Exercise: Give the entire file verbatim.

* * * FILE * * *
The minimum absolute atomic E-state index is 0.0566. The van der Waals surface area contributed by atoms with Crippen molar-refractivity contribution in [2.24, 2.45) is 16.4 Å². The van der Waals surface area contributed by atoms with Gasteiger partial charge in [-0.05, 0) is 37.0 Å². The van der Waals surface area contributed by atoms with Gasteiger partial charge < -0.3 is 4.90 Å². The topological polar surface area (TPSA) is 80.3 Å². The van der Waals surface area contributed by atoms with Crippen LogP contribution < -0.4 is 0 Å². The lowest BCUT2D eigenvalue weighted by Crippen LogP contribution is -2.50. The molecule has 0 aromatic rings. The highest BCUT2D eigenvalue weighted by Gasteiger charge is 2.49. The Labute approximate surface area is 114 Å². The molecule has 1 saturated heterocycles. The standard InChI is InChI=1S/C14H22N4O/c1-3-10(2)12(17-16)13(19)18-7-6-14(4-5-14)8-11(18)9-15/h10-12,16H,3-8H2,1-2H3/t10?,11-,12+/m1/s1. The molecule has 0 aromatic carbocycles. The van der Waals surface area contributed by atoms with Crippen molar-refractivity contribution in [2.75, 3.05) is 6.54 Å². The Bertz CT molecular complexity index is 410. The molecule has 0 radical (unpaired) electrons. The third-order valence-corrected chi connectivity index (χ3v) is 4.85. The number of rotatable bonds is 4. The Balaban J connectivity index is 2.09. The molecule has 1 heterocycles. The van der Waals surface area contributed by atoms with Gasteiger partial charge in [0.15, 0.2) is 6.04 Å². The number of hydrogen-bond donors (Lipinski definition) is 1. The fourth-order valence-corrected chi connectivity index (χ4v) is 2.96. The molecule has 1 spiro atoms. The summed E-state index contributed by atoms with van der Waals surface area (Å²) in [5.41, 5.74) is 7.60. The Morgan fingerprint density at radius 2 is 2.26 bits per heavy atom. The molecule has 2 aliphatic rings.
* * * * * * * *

The minimum absolute atomic E-state index is 0.0566. The van der Waals surface area contributed by atoms with Crippen molar-refractivity contribution in [2.24, 2.45) is 16.4 Å². The van der Waals surface area contributed by atoms with Gasteiger partial charge in [-0.05, 0) is 37.0 Å². The van der Waals surface area contributed by atoms with Gasteiger partial charge < -0.3 is 4.90 Å². The topological polar surface area (TPSA) is 80.3 Å². The van der Waals surface area contributed by atoms with Crippen LogP contribution < -0.4 is 0 Å². The lowest BCUT2D eigenvalue weighted by Crippen LogP contribution is -2.50. The molecule has 0 aromatic rings. The highest BCUT2D eigenvalue weighted by Gasteiger charge is 2.49. The Labute approximate surface area is 114 Å². The molecule has 1 saturated heterocycles. The standard InChI is InChI=1S/C14H22N4O/c1-3-10(2)12(17-16)13(19)18-7-6-14(4-5-14)8-11(18)9-15/h10-12,16H,3-8H2,1-2H3/t10?,11-,12+/m1/s1. The molecule has 0 aromatic carbocycles. The van der Waals surface area contributed by atoms with Crippen molar-refractivity contribution in [2.75, 3.05) is 6.54 Å². The Bertz CT molecular complexity index is 410. The molecule has 0 radical (unpaired) electrons. The third-order valence-corrected chi connectivity index (χ3v) is 4.85. The number of rotatable bonds is 4. The Balaban J connectivity index is 2.09. The molecule has 1 heterocycles. The van der Waals surface area contributed by atoms with Gasteiger partial charge in [0.15, 0.2) is 6.04 Å². The number of hydrogen-bond donors (Lipinski definition) is 1. The fourth-order valence-corrected chi connectivity index (χ4v) is 2.96. The molecule has 1 spiro atoms. The summed E-state index contributed by atoms with van der Waals surface area (Å²) in [5.41, 5.74) is 7.60. The Morgan fingerprint density at radius 2 is 2.26 bits per heavy atom. The molecule has 2 aliphatic rings.